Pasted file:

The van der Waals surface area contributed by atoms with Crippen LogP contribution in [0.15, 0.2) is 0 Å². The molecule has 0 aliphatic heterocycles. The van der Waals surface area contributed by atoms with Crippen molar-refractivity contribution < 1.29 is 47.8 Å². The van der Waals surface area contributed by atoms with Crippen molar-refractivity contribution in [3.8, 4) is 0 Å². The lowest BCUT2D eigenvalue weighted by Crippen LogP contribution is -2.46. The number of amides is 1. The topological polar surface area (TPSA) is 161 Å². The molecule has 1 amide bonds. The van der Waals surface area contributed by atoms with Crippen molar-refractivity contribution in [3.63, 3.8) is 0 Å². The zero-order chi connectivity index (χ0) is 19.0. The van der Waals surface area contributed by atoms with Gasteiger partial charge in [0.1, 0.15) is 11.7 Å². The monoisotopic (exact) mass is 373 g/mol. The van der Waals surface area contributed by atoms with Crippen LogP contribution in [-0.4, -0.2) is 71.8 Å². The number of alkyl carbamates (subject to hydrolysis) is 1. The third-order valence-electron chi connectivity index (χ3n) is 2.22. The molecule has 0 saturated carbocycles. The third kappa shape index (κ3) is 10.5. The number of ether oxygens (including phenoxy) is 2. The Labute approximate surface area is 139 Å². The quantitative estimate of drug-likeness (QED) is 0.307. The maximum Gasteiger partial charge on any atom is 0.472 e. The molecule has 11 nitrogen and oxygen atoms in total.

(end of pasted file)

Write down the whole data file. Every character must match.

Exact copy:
The van der Waals surface area contributed by atoms with Crippen LogP contribution in [0.15, 0.2) is 0 Å². The molecule has 0 aliphatic heterocycles. The van der Waals surface area contributed by atoms with Crippen molar-refractivity contribution < 1.29 is 47.8 Å². The van der Waals surface area contributed by atoms with Crippen molar-refractivity contribution in [3.8, 4) is 0 Å². The lowest BCUT2D eigenvalue weighted by Crippen LogP contribution is -2.46. The number of amides is 1. The topological polar surface area (TPSA) is 161 Å². The molecule has 1 amide bonds. The van der Waals surface area contributed by atoms with Crippen molar-refractivity contribution in [3.63, 3.8) is 0 Å². The zero-order chi connectivity index (χ0) is 19.0. The van der Waals surface area contributed by atoms with Gasteiger partial charge in [0.1, 0.15) is 11.7 Å². The monoisotopic (exact) mass is 373 g/mol. The van der Waals surface area contributed by atoms with Crippen LogP contribution in [-0.4, -0.2) is 71.8 Å². The number of alkyl carbamates (subject to hydrolysis) is 1. The third-order valence-electron chi connectivity index (χ3n) is 2.22. The molecule has 0 saturated carbocycles. The third kappa shape index (κ3) is 10.5. The number of ether oxygens (including phenoxy) is 2. The Labute approximate surface area is 139 Å². The quantitative estimate of drug-likeness (QED) is 0.307. The maximum Gasteiger partial charge on any atom is 0.472 e. The molecule has 11 nitrogen and oxygen atoms in total.